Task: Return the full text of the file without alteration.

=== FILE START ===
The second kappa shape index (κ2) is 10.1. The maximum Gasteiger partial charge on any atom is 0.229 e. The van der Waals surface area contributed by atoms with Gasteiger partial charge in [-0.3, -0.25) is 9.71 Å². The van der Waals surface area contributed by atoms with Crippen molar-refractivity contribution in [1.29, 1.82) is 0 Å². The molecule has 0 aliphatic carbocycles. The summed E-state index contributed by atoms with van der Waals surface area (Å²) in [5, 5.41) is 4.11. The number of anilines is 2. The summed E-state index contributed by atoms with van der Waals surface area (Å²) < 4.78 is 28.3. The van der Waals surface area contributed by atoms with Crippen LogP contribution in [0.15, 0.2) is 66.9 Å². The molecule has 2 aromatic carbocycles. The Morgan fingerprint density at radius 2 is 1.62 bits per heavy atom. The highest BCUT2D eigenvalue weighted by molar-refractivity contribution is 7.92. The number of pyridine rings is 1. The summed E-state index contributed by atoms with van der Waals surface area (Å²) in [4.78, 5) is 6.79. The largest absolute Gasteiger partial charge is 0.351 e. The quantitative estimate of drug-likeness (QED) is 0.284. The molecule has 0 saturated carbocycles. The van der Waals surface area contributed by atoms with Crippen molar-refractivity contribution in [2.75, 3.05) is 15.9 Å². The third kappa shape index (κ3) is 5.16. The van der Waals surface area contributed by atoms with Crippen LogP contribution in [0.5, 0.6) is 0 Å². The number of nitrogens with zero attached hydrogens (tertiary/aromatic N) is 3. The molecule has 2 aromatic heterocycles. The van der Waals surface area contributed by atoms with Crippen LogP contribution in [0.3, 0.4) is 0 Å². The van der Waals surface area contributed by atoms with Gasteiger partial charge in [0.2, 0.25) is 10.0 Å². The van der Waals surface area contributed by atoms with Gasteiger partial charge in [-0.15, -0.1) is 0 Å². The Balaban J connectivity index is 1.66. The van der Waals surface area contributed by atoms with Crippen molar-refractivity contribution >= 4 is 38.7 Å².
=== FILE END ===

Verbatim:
The second kappa shape index (κ2) is 10.1. The maximum Gasteiger partial charge on any atom is 0.229 e. The van der Waals surface area contributed by atoms with Gasteiger partial charge in [-0.3, -0.25) is 9.71 Å². The van der Waals surface area contributed by atoms with Crippen molar-refractivity contribution in [1.29, 1.82) is 0 Å². The molecule has 0 aliphatic carbocycles. The summed E-state index contributed by atoms with van der Waals surface area (Å²) in [5, 5.41) is 4.11. The number of anilines is 2. The summed E-state index contributed by atoms with van der Waals surface area (Å²) < 4.78 is 28.3. The van der Waals surface area contributed by atoms with Crippen LogP contribution in [0.15, 0.2) is 66.9 Å². The molecule has 2 aromatic carbocycles. The Morgan fingerprint density at radius 2 is 1.62 bits per heavy atom. The highest BCUT2D eigenvalue weighted by molar-refractivity contribution is 7.92. The number of pyridine rings is 1. The summed E-state index contributed by atoms with van der Waals surface area (Å²) in [4.78, 5) is 6.79. The largest absolute Gasteiger partial charge is 0.351 e. The quantitative estimate of drug-likeness (QED) is 0.284. The molecule has 0 saturated carbocycles. The van der Waals surface area contributed by atoms with Crippen molar-refractivity contribution in [2.75, 3.05) is 15.9 Å². The third kappa shape index (κ3) is 5.16. The van der Waals surface area contributed by atoms with Crippen LogP contribution in [0.5, 0.6) is 0 Å². The number of nitrogens with zero attached hydrogens (tertiary/aromatic N) is 3. The molecule has 2 aromatic heterocycles. The van der Waals surface area contributed by atoms with Crippen LogP contribution in [0.3, 0.4) is 0 Å². The van der Waals surface area contributed by atoms with Gasteiger partial charge in [0.2, 0.25) is 10.0 Å². The van der Waals surface area contributed by atoms with Gasteiger partial charge in [-0.15, -0.1) is 0 Å². The Balaban J connectivity index is 1.66. The van der Waals surface area contributed by atoms with Crippen molar-refractivity contribution >= 4 is 38.7 Å².